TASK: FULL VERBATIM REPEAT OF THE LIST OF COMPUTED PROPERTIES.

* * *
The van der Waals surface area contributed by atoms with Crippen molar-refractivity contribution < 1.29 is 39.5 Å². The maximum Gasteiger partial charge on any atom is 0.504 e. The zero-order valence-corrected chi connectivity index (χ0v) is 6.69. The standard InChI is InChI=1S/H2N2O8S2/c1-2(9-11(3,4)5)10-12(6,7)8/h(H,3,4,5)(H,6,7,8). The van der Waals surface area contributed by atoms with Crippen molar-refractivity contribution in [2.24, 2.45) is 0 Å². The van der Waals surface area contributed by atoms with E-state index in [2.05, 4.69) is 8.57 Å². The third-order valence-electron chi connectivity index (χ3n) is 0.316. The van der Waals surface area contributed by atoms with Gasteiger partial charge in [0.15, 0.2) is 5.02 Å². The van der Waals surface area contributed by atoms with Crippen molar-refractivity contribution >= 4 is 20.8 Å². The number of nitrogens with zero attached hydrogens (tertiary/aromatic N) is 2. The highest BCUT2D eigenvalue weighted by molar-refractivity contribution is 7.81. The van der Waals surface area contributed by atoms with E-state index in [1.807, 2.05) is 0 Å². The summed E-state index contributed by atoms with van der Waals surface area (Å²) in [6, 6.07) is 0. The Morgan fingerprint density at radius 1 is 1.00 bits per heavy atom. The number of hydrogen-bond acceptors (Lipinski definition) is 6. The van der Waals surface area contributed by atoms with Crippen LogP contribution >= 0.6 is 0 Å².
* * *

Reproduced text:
The van der Waals surface area contributed by atoms with Crippen molar-refractivity contribution < 1.29 is 39.5 Å². The maximum Gasteiger partial charge on any atom is 0.504 e. The zero-order valence-corrected chi connectivity index (χ0v) is 6.69. The standard InChI is InChI=1S/H2N2O8S2/c1-2(9-11(3,4)5)10-12(6,7)8/h(H,3,4,5)(H,6,7,8). The van der Waals surface area contributed by atoms with Crippen molar-refractivity contribution in [2.24, 2.45) is 0 Å². The van der Waals surface area contributed by atoms with E-state index in [2.05, 4.69) is 8.57 Å². The third-order valence-electron chi connectivity index (χ3n) is 0.316. The van der Waals surface area contributed by atoms with Gasteiger partial charge in [0.15, 0.2) is 5.02 Å². The van der Waals surface area contributed by atoms with Crippen molar-refractivity contribution >= 4 is 20.8 Å². The number of nitrogens with zero attached hydrogens (tertiary/aromatic N) is 2. The highest BCUT2D eigenvalue weighted by molar-refractivity contribution is 7.81. The van der Waals surface area contributed by atoms with E-state index in [1.807, 2.05) is 0 Å². The summed E-state index contributed by atoms with van der Waals surface area (Å²) in [6, 6.07) is 0. The Morgan fingerprint density at radius 1 is 1.00 bits per heavy atom. The number of hydrogen-bond acceptors (Lipinski definition) is 6. The van der Waals surface area contributed by atoms with Crippen LogP contribution >= 0.6 is 0 Å².